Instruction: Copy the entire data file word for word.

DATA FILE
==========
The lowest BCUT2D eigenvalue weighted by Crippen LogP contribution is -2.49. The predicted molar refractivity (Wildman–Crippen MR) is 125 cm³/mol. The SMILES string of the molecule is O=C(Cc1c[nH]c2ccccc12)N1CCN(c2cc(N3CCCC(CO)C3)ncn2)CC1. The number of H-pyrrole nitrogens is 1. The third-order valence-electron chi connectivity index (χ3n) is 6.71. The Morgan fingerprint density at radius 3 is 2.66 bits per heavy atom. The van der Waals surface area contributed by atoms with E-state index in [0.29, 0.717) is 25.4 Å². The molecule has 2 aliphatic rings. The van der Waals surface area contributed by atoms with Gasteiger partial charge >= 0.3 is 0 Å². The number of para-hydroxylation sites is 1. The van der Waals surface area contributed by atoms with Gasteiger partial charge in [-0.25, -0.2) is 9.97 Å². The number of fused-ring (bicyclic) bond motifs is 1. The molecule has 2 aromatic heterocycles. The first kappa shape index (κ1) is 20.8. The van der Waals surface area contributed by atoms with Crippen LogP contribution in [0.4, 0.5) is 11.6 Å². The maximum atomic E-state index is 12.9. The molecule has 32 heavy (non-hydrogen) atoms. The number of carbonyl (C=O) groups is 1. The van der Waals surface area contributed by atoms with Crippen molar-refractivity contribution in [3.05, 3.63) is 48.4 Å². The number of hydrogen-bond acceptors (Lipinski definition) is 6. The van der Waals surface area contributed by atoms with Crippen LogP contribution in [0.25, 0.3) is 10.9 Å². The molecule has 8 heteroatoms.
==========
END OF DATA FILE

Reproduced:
The lowest BCUT2D eigenvalue weighted by Crippen LogP contribution is -2.49. The predicted molar refractivity (Wildman–Crippen MR) is 125 cm³/mol. The SMILES string of the molecule is O=C(Cc1c[nH]c2ccccc12)N1CCN(c2cc(N3CCCC(CO)C3)ncn2)CC1. The number of H-pyrrole nitrogens is 1. The third-order valence-electron chi connectivity index (χ3n) is 6.71. The Morgan fingerprint density at radius 3 is 2.66 bits per heavy atom. The van der Waals surface area contributed by atoms with E-state index in [0.29, 0.717) is 25.4 Å². The molecule has 2 aliphatic rings. The van der Waals surface area contributed by atoms with Gasteiger partial charge >= 0.3 is 0 Å². The number of para-hydroxylation sites is 1. The van der Waals surface area contributed by atoms with Gasteiger partial charge in [-0.25, -0.2) is 9.97 Å². The number of fused-ring (bicyclic) bond motifs is 1. The molecule has 2 aromatic heterocycles. The first kappa shape index (κ1) is 20.8. The van der Waals surface area contributed by atoms with Crippen LogP contribution in [0.4, 0.5) is 11.6 Å². The maximum atomic E-state index is 12.9. The molecule has 32 heavy (non-hydrogen) atoms. The number of carbonyl (C=O) groups is 1. The van der Waals surface area contributed by atoms with Crippen molar-refractivity contribution in [3.05, 3.63) is 48.4 Å². The number of hydrogen-bond acceptors (Lipinski definition) is 6. The van der Waals surface area contributed by atoms with Crippen LogP contribution in [0.25, 0.3) is 10.9 Å². The molecule has 8 heteroatoms.